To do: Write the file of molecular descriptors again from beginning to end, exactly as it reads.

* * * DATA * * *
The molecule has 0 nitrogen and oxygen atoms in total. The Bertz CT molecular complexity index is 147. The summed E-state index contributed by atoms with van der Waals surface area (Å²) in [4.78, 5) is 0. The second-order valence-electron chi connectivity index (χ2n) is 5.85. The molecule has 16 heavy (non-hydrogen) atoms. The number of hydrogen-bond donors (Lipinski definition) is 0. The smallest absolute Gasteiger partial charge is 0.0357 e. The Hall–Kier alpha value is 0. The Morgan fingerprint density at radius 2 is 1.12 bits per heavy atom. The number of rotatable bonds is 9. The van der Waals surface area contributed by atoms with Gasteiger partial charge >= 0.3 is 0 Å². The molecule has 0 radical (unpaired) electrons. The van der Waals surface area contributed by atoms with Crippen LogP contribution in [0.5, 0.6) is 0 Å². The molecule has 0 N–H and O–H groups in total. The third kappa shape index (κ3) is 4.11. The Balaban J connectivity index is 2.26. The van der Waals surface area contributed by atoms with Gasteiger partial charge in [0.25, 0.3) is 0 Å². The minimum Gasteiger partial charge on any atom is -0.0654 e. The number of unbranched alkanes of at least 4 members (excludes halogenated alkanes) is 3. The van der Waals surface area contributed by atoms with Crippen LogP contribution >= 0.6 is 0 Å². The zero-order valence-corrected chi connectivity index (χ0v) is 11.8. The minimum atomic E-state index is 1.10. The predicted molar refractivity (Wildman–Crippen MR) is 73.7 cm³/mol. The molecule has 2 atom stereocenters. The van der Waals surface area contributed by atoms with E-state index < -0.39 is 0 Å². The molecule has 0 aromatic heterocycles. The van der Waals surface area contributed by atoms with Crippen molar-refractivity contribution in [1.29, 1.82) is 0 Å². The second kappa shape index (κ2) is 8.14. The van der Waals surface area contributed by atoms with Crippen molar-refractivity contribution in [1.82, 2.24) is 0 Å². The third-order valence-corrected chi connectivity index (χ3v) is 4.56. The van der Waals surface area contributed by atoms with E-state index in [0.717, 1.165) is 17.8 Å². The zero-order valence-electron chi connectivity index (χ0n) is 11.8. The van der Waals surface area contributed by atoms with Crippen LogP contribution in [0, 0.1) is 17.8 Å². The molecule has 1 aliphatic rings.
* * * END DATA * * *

The molecule has 0 nitrogen and oxygen atoms in total. The Bertz CT molecular complexity index is 147. The summed E-state index contributed by atoms with van der Waals surface area (Å²) in [4.78, 5) is 0. The second-order valence-electron chi connectivity index (χ2n) is 5.85. The molecule has 16 heavy (non-hydrogen) atoms. The number of hydrogen-bond donors (Lipinski definition) is 0. The smallest absolute Gasteiger partial charge is 0.0357 e. The Hall–Kier alpha value is 0. The Morgan fingerprint density at radius 2 is 1.12 bits per heavy atom. The number of rotatable bonds is 9. The van der Waals surface area contributed by atoms with Gasteiger partial charge >= 0.3 is 0 Å². The molecule has 0 radical (unpaired) electrons. The van der Waals surface area contributed by atoms with Crippen LogP contribution in [0.5, 0.6) is 0 Å². The molecule has 0 N–H and O–H groups in total. The third kappa shape index (κ3) is 4.11. The Balaban J connectivity index is 2.26. The van der Waals surface area contributed by atoms with Gasteiger partial charge in [0.25, 0.3) is 0 Å². The minimum Gasteiger partial charge on any atom is -0.0654 e. The number of unbranched alkanes of at least 4 members (excludes halogenated alkanes) is 3. The van der Waals surface area contributed by atoms with Crippen LogP contribution >= 0.6 is 0 Å². The zero-order valence-corrected chi connectivity index (χ0v) is 11.8. The minimum atomic E-state index is 1.10. The predicted molar refractivity (Wildman–Crippen MR) is 73.7 cm³/mol. The molecule has 2 atom stereocenters. The van der Waals surface area contributed by atoms with E-state index < -0.39 is 0 Å². The molecule has 0 aromatic heterocycles. The van der Waals surface area contributed by atoms with Crippen molar-refractivity contribution in [1.29, 1.82) is 0 Å². The second kappa shape index (κ2) is 8.14. The van der Waals surface area contributed by atoms with Crippen molar-refractivity contribution in [1.82, 2.24) is 0 Å². The third-order valence-corrected chi connectivity index (χ3v) is 4.56. The van der Waals surface area contributed by atoms with E-state index in [0.717, 1.165) is 17.8 Å². The zero-order valence-electron chi connectivity index (χ0n) is 11.8. The van der Waals surface area contributed by atoms with Crippen LogP contribution in [0, 0.1) is 17.8 Å². The molecule has 1 aliphatic rings.